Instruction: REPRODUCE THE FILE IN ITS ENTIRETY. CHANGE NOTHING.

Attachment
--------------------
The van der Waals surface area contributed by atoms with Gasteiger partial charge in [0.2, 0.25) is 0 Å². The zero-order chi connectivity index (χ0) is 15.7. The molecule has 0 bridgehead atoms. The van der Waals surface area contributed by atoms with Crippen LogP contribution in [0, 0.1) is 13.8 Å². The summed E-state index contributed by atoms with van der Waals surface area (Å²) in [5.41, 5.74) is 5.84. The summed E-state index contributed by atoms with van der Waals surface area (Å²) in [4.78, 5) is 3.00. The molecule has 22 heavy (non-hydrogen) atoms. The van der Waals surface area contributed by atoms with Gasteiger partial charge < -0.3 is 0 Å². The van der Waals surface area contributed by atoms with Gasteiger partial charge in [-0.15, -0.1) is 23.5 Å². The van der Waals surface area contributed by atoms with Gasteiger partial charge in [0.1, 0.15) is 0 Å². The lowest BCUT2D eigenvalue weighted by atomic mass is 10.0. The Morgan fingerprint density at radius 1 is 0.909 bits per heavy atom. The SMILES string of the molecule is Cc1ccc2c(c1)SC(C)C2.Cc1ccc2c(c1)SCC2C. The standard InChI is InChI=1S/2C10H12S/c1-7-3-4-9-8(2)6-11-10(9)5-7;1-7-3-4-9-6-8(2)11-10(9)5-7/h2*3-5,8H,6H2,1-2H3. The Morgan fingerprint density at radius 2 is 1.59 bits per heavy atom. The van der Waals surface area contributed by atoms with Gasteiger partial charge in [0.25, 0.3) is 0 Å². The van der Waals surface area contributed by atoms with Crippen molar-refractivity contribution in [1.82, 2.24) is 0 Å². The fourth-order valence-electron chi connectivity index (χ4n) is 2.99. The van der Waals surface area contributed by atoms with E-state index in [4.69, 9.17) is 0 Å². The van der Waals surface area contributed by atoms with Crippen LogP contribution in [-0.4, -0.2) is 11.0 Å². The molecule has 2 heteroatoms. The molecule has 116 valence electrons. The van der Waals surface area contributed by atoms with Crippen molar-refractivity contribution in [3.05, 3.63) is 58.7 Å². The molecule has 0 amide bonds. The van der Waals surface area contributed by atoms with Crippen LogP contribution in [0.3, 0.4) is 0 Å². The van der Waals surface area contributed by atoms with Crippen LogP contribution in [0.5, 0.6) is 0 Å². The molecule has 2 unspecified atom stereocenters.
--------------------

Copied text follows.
The van der Waals surface area contributed by atoms with Gasteiger partial charge in [0.2, 0.25) is 0 Å². The zero-order chi connectivity index (χ0) is 15.7. The molecule has 0 bridgehead atoms. The van der Waals surface area contributed by atoms with Crippen LogP contribution in [0, 0.1) is 13.8 Å². The summed E-state index contributed by atoms with van der Waals surface area (Å²) in [5.41, 5.74) is 5.84. The summed E-state index contributed by atoms with van der Waals surface area (Å²) in [4.78, 5) is 3.00. The molecule has 22 heavy (non-hydrogen) atoms. The van der Waals surface area contributed by atoms with Gasteiger partial charge < -0.3 is 0 Å². The van der Waals surface area contributed by atoms with Gasteiger partial charge in [-0.15, -0.1) is 23.5 Å². The van der Waals surface area contributed by atoms with Gasteiger partial charge in [0.1, 0.15) is 0 Å². The lowest BCUT2D eigenvalue weighted by atomic mass is 10.0. The Morgan fingerprint density at radius 1 is 0.909 bits per heavy atom. The SMILES string of the molecule is Cc1ccc2c(c1)SC(C)C2.Cc1ccc2c(c1)SCC2C. The standard InChI is InChI=1S/2C10H12S/c1-7-3-4-9-8(2)6-11-10(9)5-7;1-7-3-4-9-6-8(2)11-10(9)5-7/h2*3-5,8H,6H2,1-2H3. The Morgan fingerprint density at radius 2 is 1.59 bits per heavy atom. The van der Waals surface area contributed by atoms with Gasteiger partial charge in [0.25, 0.3) is 0 Å². The van der Waals surface area contributed by atoms with Crippen molar-refractivity contribution in [1.82, 2.24) is 0 Å². The fourth-order valence-electron chi connectivity index (χ4n) is 2.99. The van der Waals surface area contributed by atoms with E-state index in [4.69, 9.17) is 0 Å². The van der Waals surface area contributed by atoms with Crippen LogP contribution in [-0.4, -0.2) is 11.0 Å². The molecule has 2 heteroatoms. The molecule has 116 valence electrons. The van der Waals surface area contributed by atoms with Crippen molar-refractivity contribution in [3.05, 3.63) is 58.7 Å². The molecule has 0 amide bonds. The van der Waals surface area contributed by atoms with Crippen LogP contribution in [0.3, 0.4) is 0 Å². The van der Waals surface area contributed by atoms with Crippen LogP contribution in [0.5, 0.6) is 0 Å². The molecule has 2 unspecified atom stereocenters.